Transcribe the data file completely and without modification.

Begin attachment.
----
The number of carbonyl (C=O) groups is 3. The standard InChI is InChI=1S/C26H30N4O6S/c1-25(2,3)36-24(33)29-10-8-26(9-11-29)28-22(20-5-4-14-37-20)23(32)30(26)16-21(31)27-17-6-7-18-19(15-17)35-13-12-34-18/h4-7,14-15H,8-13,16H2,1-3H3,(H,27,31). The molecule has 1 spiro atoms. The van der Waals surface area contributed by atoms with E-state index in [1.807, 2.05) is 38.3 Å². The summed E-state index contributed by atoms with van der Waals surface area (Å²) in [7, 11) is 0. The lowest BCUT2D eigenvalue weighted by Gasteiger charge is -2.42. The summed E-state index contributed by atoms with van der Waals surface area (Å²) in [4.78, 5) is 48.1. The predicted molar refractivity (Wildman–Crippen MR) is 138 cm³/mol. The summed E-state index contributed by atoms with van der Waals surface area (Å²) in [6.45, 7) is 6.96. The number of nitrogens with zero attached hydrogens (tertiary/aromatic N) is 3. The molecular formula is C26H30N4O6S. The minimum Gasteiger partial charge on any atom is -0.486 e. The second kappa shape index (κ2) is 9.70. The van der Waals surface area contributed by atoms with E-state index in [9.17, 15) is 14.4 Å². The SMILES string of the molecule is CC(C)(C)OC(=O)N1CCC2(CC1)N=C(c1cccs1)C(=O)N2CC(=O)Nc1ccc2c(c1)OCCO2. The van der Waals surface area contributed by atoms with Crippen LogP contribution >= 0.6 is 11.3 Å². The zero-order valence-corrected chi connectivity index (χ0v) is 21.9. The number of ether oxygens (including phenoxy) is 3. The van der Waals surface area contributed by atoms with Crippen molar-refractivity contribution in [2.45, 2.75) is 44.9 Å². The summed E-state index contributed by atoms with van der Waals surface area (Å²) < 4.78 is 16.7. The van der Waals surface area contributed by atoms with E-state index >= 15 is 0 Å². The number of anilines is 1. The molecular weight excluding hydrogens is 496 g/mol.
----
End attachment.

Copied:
The number of carbonyl (C=O) groups is 3. The standard InChI is InChI=1S/C26H30N4O6S/c1-25(2,3)36-24(33)29-10-8-26(9-11-29)28-22(20-5-4-14-37-20)23(32)30(26)16-21(31)27-17-6-7-18-19(15-17)35-13-12-34-18/h4-7,14-15H,8-13,16H2,1-3H3,(H,27,31). The molecule has 1 spiro atoms. The van der Waals surface area contributed by atoms with E-state index in [1.807, 2.05) is 38.3 Å². The summed E-state index contributed by atoms with van der Waals surface area (Å²) in [7, 11) is 0. The lowest BCUT2D eigenvalue weighted by Gasteiger charge is -2.42. The summed E-state index contributed by atoms with van der Waals surface area (Å²) in [4.78, 5) is 48.1. The predicted molar refractivity (Wildman–Crippen MR) is 138 cm³/mol. The summed E-state index contributed by atoms with van der Waals surface area (Å²) in [6.45, 7) is 6.96. The number of nitrogens with zero attached hydrogens (tertiary/aromatic N) is 3. The molecular formula is C26H30N4O6S. The minimum Gasteiger partial charge on any atom is -0.486 e. The second kappa shape index (κ2) is 9.70. The van der Waals surface area contributed by atoms with E-state index in [9.17, 15) is 14.4 Å². The SMILES string of the molecule is CC(C)(C)OC(=O)N1CCC2(CC1)N=C(c1cccs1)C(=O)N2CC(=O)Nc1ccc2c(c1)OCCO2. The van der Waals surface area contributed by atoms with Crippen LogP contribution >= 0.6 is 11.3 Å². The zero-order valence-corrected chi connectivity index (χ0v) is 21.9. The number of ether oxygens (including phenoxy) is 3. The van der Waals surface area contributed by atoms with Crippen molar-refractivity contribution in [2.45, 2.75) is 44.9 Å². The summed E-state index contributed by atoms with van der Waals surface area (Å²) < 4.78 is 16.7. The van der Waals surface area contributed by atoms with E-state index >= 15 is 0 Å². The number of anilines is 1. The molecular weight excluding hydrogens is 496 g/mol.